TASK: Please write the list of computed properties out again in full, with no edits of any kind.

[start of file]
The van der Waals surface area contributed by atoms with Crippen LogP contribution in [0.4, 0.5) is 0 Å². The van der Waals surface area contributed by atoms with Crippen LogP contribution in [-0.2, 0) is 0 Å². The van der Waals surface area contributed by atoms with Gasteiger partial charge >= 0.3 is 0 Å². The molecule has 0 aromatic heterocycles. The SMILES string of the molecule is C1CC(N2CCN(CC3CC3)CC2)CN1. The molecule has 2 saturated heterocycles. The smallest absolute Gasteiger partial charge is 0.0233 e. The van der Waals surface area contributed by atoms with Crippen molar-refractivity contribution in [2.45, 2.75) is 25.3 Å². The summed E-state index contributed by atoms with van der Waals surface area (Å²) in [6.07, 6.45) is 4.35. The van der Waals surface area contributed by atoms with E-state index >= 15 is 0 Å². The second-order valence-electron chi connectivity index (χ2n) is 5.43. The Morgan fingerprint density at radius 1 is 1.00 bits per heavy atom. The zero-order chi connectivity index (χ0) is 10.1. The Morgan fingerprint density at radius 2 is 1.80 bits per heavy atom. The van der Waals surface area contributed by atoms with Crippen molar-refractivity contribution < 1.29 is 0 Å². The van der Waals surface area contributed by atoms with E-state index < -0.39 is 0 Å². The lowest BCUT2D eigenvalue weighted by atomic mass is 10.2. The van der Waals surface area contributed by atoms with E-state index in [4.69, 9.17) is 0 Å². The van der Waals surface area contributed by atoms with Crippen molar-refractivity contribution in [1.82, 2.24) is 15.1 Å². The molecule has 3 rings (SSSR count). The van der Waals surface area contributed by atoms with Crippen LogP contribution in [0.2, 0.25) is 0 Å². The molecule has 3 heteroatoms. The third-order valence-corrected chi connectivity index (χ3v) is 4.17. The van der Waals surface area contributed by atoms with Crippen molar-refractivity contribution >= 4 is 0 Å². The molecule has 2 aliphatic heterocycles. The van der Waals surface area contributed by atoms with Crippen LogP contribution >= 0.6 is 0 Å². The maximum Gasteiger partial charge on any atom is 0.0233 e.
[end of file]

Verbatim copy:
The van der Waals surface area contributed by atoms with Crippen LogP contribution in [0.4, 0.5) is 0 Å². The van der Waals surface area contributed by atoms with Crippen LogP contribution in [-0.2, 0) is 0 Å². The van der Waals surface area contributed by atoms with Gasteiger partial charge >= 0.3 is 0 Å². The molecule has 0 aromatic heterocycles. The SMILES string of the molecule is C1CC(N2CCN(CC3CC3)CC2)CN1. The molecule has 2 saturated heterocycles. The smallest absolute Gasteiger partial charge is 0.0233 e. The van der Waals surface area contributed by atoms with Crippen molar-refractivity contribution in [2.45, 2.75) is 25.3 Å². The summed E-state index contributed by atoms with van der Waals surface area (Å²) in [6.07, 6.45) is 4.35. The van der Waals surface area contributed by atoms with E-state index >= 15 is 0 Å². The second-order valence-electron chi connectivity index (χ2n) is 5.43. The Morgan fingerprint density at radius 1 is 1.00 bits per heavy atom. The zero-order chi connectivity index (χ0) is 10.1. The Morgan fingerprint density at radius 2 is 1.80 bits per heavy atom. The van der Waals surface area contributed by atoms with Crippen molar-refractivity contribution < 1.29 is 0 Å². The van der Waals surface area contributed by atoms with E-state index < -0.39 is 0 Å². The lowest BCUT2D eigenvalue weighted by atomic mass is 10.2. The van der Waals surface area contributed by atoms with E-state index in [4.69, 9.17) is 0 Å². The van der Waals surface area contributed by atoms with Crippen molar-refractivity contribution in [1.82, 2.24) is 15.1 Å². The molecule has 3 rings (SSSR count). The van der Waals surface area contributed by atoms with Crippen LogP contribution in [0.2, 0.25) is 0 Å². The molecule has 3 heteroatoms. The third-order valence-corrected chi connectivity index (χ3v) is 4.17. The van der Waals surface area contributed by atoms with Crippen molar-refractivity contribution >= 4 is 0 Å². The molecule has 2 aliphatic heterocycles. The van der Waals surface area contributed by atoms with Crippen LogP contribution >= 0.6 is 0 Å². The maximum Gasteiger partial charge on any atom is 0.0233 e.